Let’s zero in on Jesus’ prayer in the Garden of Gethsemane: The ultimate spiritual battle is my will versus Thy will. We face this same temptation of being seduced into not picking up our cross. “God, can’t we find another way?” Satan was suggesting to Jesus an easier path. You don’t need to die. Or for us, why bother denying yourself; you’ll be forgiven. Sometimes God stills the storms, and other times, He stills the storms within us. That night Jesus needed God to still the storm within Him. It was this time of prayer that gave Jesus strength, courage and power to face the pain, humiliation and horror of the cross.

Asking “why” is a statement of faith, not doubt. It presupposes God exists, that He loves us and is in control of our destiny. Prayer is the declaration, “God has the power to help me walk through the darkness.” God is to be wrestled with. Our suffering causes us to press into God. Prayer is not about moving God to our will, as much as moving us toward God.

The skeptics at Oxford ridiculed C.S. Lewis for praying to God when his wife was dying. He said, “I pray not to bring God to my point of view, but for God to bring C.S. Lewis to God’s point of view.” Then comes the moment we say, “Not my will, but Thy will.” Prayer changes things, primarily the person praying. In our personal darkness, our Gardens of Gethsemane can be a hospital room, court room, funeral home… prayer gives us God’s presence and promises.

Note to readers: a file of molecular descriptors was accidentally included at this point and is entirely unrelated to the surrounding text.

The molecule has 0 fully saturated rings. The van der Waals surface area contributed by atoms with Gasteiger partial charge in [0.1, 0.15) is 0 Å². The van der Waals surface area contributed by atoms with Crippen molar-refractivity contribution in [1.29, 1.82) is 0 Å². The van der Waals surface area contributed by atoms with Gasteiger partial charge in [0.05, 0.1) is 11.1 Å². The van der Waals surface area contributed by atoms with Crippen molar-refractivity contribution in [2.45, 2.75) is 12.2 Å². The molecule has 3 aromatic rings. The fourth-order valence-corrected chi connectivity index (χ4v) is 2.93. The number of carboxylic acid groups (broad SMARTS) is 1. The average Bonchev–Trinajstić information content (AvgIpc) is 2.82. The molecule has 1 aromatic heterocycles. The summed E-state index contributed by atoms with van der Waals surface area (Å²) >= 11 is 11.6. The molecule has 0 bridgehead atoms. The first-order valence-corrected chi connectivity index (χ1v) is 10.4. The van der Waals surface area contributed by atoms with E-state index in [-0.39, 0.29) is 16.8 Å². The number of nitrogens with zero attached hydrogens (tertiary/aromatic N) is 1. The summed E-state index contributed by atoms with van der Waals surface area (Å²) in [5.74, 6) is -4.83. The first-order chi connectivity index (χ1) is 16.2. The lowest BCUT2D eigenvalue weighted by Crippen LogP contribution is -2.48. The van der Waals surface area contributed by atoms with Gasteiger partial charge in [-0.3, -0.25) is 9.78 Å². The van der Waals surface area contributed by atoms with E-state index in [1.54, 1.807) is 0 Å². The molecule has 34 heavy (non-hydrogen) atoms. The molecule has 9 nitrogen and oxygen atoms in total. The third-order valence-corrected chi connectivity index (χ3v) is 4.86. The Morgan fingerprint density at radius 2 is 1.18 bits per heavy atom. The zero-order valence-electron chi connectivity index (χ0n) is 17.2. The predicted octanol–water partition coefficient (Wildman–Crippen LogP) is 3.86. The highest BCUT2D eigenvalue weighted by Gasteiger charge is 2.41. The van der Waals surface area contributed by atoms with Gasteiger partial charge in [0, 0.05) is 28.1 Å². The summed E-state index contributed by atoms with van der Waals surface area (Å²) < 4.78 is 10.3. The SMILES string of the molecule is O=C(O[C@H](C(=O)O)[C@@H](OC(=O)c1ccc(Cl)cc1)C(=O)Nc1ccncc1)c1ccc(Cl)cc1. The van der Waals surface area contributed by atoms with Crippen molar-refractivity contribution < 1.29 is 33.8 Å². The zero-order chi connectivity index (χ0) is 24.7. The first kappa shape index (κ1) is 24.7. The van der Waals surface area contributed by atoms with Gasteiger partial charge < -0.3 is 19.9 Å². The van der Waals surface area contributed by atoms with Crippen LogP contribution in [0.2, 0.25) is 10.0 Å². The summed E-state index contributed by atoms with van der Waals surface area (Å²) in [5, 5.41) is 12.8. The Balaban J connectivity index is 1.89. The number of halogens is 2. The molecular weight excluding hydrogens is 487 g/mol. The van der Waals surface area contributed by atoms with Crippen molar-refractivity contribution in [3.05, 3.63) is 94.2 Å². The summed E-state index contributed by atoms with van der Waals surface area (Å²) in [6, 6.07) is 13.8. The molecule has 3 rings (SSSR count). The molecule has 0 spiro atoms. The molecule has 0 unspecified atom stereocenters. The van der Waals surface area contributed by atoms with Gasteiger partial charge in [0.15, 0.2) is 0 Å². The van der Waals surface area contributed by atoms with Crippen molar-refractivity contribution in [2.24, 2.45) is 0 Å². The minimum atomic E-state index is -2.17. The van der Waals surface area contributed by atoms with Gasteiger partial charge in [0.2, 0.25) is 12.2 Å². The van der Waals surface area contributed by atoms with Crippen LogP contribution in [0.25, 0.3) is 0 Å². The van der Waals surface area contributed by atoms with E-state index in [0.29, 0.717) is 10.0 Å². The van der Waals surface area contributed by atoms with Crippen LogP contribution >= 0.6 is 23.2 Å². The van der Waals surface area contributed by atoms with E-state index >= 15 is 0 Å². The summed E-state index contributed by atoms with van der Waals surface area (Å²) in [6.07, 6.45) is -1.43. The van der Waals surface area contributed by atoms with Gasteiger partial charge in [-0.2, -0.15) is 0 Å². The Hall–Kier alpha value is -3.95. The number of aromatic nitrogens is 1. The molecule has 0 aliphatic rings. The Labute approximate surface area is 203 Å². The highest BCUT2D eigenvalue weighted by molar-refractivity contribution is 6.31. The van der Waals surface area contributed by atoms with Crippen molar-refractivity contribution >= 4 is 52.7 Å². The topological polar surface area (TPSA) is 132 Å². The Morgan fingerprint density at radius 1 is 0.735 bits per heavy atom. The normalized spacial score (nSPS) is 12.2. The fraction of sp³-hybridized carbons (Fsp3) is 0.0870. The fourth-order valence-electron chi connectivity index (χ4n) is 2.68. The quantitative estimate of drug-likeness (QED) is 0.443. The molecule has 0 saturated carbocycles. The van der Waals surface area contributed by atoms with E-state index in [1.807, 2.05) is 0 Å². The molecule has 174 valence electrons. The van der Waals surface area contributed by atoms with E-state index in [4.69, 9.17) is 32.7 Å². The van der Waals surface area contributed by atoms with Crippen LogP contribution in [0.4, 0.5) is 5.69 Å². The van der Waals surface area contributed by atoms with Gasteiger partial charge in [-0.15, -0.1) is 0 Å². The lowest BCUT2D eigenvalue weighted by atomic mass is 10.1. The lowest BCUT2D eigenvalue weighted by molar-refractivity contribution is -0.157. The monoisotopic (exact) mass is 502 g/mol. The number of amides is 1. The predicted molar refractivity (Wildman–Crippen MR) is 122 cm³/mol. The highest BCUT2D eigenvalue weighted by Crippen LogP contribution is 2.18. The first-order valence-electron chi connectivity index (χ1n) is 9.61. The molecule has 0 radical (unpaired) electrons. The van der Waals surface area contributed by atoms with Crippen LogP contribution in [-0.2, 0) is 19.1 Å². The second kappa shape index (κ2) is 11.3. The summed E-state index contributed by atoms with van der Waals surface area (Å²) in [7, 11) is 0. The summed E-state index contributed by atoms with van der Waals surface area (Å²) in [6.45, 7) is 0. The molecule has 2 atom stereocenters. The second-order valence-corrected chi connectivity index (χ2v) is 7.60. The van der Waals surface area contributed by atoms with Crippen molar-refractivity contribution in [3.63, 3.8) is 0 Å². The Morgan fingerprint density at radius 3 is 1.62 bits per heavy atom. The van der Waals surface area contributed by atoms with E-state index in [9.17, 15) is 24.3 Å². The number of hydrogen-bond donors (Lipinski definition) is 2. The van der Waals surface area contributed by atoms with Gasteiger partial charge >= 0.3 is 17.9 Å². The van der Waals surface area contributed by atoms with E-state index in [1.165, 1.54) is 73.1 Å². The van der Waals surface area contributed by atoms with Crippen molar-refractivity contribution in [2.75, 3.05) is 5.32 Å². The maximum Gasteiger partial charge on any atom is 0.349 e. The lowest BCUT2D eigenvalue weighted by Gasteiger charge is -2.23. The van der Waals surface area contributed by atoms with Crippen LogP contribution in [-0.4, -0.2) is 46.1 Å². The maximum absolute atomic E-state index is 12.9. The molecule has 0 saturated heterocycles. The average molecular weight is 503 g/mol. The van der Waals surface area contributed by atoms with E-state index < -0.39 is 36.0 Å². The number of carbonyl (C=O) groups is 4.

Jesus knew what was about to happen, and what had to be done. Don’t forget Jesus informed Peter, “I can call down a legion of angels.” If He really didn’t want to do this, He could have bypassed it; He is God. But He cared more for us than Himself. He wanted to stop sin from destroying His children, so He took our badness so we could enjoy God’s goodness.

There is a sign that reads over the rock where Jesus prayed and sweat blood: “No Explanations.” We need His presence, not words.
The Garden of Eden was where God walked with Adam and Eve. It was all destroyed because Satan lied and inspired us to pursue our own desires instead of God’s will. The Garden of Eden was where the first sting of death began, rendering every person a dead man walking—alive, but destined to die.

Fast forward to the Garden of Gethsemane, where Jesus restores paradise and reestablished God walking in our presence again. Jesus became the dead man walking. He submitted to death, which is separation from God. Jesus is rectifying the bad decision in the original garden, reversing the curse in this one.

By the way, the Garden of Gethsemane has the same tree shoots from Jesus’ day. Where the blood of Christ has been dropped, life doesn’t stop! He dropped it on you! Now your life has no end!

Adapted from “It Happened in Jerusalem” by Rev. Dr. William A. Lewis